In this article, we are going to start with what we mean by ‘code quality’ and why it matters. Then, we’ll see how PSCodeHealth can help assess the quality and maintainability of a PowerShell project.
The output HTML of Jekyll-based sites may contain quite a lot a whitespace. This is especially noticeable with pages relying heavily on Liquid tags with conditional logic or looping.
Why does code complexity matter ? As Administrators or engineers, we deal with complexity all the time. We build, document, support and deploy complex systems on a pretty-much-daily basis. The expertise required to work with these systems is part of what makes us valuable. So why should we st...
When unit testing with Pester, mocking is pretty much unavoidable, especially for code related to infrastructure, configuration, or deployment. We don’t want our unit tests to touch files, databases, the registry, and not to mention the internet, do we ?
As you probably already know, when writing a DSC configuration, separating the environmental data from the configuration logic is a best practice. So all the environment-specific data gets stored in separate (typically .psd1) files. If you work with PowerShell DSC at medium-to-large scale, you (ho...
As you already know if you have read this or this, I’m a big fan of PSScriptAnalyzer to maintain a certain coding standard. This is especially powerful inside a release pipeline because this allows us to enforce that coding standard.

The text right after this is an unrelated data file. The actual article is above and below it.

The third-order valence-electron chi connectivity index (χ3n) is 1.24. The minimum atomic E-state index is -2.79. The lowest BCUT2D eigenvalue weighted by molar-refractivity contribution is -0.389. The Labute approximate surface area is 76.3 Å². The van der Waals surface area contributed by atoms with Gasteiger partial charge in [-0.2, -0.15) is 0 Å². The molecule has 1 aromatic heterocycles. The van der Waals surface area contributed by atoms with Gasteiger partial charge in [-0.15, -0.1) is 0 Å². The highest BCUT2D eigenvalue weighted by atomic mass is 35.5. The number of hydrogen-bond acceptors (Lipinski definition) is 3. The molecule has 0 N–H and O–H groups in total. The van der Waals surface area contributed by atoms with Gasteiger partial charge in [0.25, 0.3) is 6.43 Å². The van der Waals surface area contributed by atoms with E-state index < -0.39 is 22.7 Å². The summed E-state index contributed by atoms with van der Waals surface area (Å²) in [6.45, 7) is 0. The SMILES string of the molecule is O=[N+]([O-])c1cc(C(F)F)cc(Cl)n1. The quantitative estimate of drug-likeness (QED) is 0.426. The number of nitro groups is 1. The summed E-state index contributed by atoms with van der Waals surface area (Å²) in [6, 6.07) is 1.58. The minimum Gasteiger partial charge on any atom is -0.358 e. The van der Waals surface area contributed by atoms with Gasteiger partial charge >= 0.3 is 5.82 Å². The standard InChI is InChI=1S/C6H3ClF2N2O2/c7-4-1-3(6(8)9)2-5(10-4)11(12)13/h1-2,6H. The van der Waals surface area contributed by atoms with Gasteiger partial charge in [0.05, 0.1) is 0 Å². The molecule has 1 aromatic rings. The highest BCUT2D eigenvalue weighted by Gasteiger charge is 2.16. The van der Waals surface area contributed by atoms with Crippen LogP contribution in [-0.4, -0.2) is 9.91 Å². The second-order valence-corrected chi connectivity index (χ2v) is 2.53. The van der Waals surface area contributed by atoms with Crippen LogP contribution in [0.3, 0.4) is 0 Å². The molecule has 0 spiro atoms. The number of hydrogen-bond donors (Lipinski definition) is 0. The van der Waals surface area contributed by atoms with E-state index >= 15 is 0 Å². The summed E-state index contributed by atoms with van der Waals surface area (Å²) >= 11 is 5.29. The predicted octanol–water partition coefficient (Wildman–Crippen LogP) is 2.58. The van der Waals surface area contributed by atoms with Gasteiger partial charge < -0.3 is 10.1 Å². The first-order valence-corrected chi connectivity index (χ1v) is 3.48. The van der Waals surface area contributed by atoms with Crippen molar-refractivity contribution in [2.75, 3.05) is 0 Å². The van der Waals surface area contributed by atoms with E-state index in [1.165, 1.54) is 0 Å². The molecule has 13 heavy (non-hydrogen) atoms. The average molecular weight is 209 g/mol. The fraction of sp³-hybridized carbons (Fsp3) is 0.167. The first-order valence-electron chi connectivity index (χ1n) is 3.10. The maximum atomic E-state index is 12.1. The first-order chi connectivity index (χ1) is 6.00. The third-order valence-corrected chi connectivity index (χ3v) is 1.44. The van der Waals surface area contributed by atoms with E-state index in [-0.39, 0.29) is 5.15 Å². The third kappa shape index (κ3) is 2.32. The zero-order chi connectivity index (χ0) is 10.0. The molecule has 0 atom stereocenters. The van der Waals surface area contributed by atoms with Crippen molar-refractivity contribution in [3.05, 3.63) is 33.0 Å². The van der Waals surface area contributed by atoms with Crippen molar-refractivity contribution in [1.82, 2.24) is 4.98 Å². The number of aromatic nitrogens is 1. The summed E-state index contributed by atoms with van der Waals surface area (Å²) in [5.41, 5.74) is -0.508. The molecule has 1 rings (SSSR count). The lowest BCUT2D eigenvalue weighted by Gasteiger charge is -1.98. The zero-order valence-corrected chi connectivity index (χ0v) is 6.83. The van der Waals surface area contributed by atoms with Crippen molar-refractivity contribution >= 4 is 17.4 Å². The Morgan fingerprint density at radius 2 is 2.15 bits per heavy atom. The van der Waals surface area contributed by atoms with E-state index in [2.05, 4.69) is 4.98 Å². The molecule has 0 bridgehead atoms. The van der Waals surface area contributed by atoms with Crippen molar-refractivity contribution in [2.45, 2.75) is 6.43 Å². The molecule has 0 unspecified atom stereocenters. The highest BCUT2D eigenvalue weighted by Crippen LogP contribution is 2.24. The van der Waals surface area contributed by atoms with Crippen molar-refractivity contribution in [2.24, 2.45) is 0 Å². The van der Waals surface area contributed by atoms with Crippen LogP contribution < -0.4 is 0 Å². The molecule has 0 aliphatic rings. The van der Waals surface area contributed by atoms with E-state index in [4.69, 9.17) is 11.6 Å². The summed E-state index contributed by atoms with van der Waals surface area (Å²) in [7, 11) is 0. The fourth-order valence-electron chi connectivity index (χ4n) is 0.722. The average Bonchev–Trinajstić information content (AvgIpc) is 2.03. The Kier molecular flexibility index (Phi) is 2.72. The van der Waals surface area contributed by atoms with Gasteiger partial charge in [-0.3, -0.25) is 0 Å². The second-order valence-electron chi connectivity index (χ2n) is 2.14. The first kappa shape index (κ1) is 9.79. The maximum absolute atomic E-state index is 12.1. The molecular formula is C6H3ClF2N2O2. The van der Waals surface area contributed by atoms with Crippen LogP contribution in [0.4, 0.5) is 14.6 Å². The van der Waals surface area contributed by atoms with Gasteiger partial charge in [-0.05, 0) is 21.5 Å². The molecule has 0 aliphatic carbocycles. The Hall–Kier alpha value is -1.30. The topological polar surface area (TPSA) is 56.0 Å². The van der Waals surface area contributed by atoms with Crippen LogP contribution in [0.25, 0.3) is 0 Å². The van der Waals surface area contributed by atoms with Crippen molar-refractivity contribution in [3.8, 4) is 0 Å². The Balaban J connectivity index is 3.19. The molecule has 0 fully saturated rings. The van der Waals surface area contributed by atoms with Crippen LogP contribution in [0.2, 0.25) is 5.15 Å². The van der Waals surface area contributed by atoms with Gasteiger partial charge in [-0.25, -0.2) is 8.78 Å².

Nowadays, many IT shops look a lot like the first few pages of The Phoenix Project : lack of automation and communication which leads to manual and unpredictable deployments, which in turn, leads to firefighting.
Coding, especially in PowerShell, is not about remembering the exact syntax of how to do something, it is more about knowing how to try things out and to get the information we need to do whatever we need to accomplish.
I read Jeff Hicks’s article about “Dancing on the table with PowerShell”. The content is really quite fascinating (go read it !), but I got hung up on something.
Recently, I had to roll out an upgrade of our software for a customer. The upgrade failed for about 80 client machines (out of around 400). There was a lot of head-scratching and quite a few :